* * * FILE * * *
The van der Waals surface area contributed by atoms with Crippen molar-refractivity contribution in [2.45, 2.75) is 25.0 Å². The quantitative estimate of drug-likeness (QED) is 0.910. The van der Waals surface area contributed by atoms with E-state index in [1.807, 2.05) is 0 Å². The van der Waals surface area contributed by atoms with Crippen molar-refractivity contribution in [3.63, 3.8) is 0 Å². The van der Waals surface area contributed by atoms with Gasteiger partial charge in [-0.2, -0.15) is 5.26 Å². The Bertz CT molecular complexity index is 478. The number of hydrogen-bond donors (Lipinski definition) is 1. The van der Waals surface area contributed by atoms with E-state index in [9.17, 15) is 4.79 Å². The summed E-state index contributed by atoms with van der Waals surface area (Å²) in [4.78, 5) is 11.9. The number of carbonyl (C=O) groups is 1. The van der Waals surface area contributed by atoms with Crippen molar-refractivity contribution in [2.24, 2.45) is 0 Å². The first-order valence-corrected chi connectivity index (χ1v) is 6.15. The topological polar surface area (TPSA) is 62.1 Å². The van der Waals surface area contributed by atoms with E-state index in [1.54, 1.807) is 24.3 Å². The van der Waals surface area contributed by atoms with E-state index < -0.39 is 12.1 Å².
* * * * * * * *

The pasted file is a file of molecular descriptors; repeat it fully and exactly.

The van der Waals surface area contributed by atoms with Crippen molar-refractivity contribution in [2.45, 2.75) is 25.0 Å². The quantitative estimate of drug-likeness (QED) is 0.910. The van der Waals surface area contributed by atoms with E-state index in [1.807, 2.05) is 0 Å². The van der Waals surface area contributed by atoms with Crippen molar-refractivity contribution in [3.63, 3.8) is 0 Å². The van der Waals surface area contributed by atoms with Gasteiger partial charge in [-0.2, -0.15) is 5.26 Å². The Bertz CT molecular complexity index is 478. The number of hydrogen-bond donors (Lipinski definition) is 1. The van der Waals surface area contributed by atoms with E-state index in [9.17, 15) is 4.79 Å². The summed E-state index contributed by atoms with van der Waals surface area (Å²) in [4.78, 5) is 11.9. The number of carbonyl (C=O) groups is 1. The van der Waals surface area contributed by atoms with Crippen molar-refractivity contribution in [2.24, 2.45) is 0 Å². The first-order valence-corrected chi connectivity index (χ1v) is 6.15. The topological polar surface area (TPSA) is 62.1 Å². The van der Waals surface area contributed by atoms with E-state index in [1.54, 1.807) is 24.3 Å². The van der Waals surface area contributed by atoms with E-state index < -0.39 is 12.1 Å².